Depending on the number and type of clauses they contain, sentences are classified as simple, compound, complex, compound-complex.
1. Simple Sentences
A simple sentence contains only one independent clause.
Without dancing, life would not be fun.
A simple sentence can also contain compound elements (subject, verb, object). Evil enters like a needle and spreads like an oak. (compound verb)
2. Compound sentences
A compound sentence consists of two or more independent clauses with no subordinate clauses. They are joined with a comma and a coordinating conjunction (and, but, or, nor, so, for, yet) or with a semicolon. He wanted to join the group, but the other members wouldn’t let him. Most singers gain fame through hard work and dedication; Evita, however, found another means.
3. Complex sentences
A complex sentence is composed of one independent clause with one or more subordinate clauses.
The fur that warms a monarch once warmed a bear.
Home is the place where you slip in the tub and break your neck. Talent is what you possess.
Dig a well before you are thirsty.
Whoever gossips to you will gossip about you.
Juan can run faster than I can bicycle.
When he adopts a creed, a scientist commits suicide.
The receptionist knows [that] you are here.
even thoughsinceunlesswhetherasas if
if howso thatuntilwhilethan
whenwhybecausein order thatthatbecause
Other words introducing subordinate clauses
The above is true in both Spanish and English (Hacker, 2009, 768-770).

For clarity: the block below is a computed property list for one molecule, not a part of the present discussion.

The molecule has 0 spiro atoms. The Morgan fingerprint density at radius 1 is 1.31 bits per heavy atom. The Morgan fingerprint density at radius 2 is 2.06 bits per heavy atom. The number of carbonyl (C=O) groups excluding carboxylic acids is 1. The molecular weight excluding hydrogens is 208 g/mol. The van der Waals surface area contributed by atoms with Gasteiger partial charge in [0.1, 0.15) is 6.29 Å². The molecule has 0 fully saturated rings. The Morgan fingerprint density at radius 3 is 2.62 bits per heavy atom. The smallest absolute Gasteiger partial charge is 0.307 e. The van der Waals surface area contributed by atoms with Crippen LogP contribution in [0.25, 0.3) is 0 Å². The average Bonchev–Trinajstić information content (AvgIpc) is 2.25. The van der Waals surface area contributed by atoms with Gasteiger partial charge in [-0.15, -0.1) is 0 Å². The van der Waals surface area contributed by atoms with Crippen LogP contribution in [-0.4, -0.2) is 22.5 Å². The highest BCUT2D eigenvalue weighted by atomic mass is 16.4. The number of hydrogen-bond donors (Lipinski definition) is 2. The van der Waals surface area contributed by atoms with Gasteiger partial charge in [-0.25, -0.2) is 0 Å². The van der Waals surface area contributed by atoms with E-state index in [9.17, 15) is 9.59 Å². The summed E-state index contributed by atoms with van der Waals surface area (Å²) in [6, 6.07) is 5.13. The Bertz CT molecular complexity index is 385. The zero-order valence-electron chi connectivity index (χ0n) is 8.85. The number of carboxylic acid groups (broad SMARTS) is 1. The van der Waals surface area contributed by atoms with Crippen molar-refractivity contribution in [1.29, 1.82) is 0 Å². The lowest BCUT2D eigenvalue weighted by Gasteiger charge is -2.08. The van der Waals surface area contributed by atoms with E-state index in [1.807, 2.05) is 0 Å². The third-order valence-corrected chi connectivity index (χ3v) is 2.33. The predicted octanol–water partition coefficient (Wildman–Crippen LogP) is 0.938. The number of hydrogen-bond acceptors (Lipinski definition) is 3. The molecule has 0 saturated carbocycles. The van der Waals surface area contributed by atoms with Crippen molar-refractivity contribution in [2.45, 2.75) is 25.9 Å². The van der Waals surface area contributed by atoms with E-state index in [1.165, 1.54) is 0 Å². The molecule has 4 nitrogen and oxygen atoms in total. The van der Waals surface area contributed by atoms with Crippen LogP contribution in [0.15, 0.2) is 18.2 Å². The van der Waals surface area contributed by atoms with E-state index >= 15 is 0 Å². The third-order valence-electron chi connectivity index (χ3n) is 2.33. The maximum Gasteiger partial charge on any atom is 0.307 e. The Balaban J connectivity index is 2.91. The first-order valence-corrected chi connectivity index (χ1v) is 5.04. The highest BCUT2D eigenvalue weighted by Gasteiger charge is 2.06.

Run-on sentences are a serious problem because they indicate that the writer does not understand basic sentence structure either in Spanish or English. Run-ons are independent clauses (a word group that can stand alone as a complete sentence) that have not been joined correctly.
There are two types of run-on sentences. When a writer puts no punctuation and no coordinating conjunction between independent clauses, the sentence is said to be fused. EX: Gestures are a means of communication for everyone they are essential for the hearing paired.
A more common run-on sentence is the comma splice—two independent clauses joined with a comma without a coordinating conjunction (and, so, but, for, yet, or, nor). EX: Gestures are a means of communication for everyone, they are essential for the hearing impaired.
In other comma splices, the comma is accompanied by a joining word that is not a coordinating conjunction. EX: Gestures are a means of communication for everyone, however they are essential for the hearing impaired.
There are four methods of fixing a run-on sentence:
1. Use a comma and coordinating conjunction:
EX: Gestures are a means of communication for everyone, but they are essential for the hearing impaired.
2. Use a semi-colon (if the clauses are related) or a colon or a dash to separate the independent clauses. EX: Gestures are a means of communication for everyone; they are essential for the hearing impaired.
Sometimes the semi-colon is accompanied by a transitional expression. EX: Gestures are a means of communication for everyone; however, they are essential for the hearing impaired. (Other common transitions: moreover, nevertheless, for example, in fact, etc.). If appropriate you may also use a colon or a dash (less formal than the colon): EX: Nuclear waste is hazardous: This is an indisputable fact.
3. Make the clauses into separate sentences.
EX: Gestures are a means of communication for everyone. They are essential for the hearing impaired.
4. Restructure the sentence so that one of the clauses becomes subordinate. EX: While gestures are a...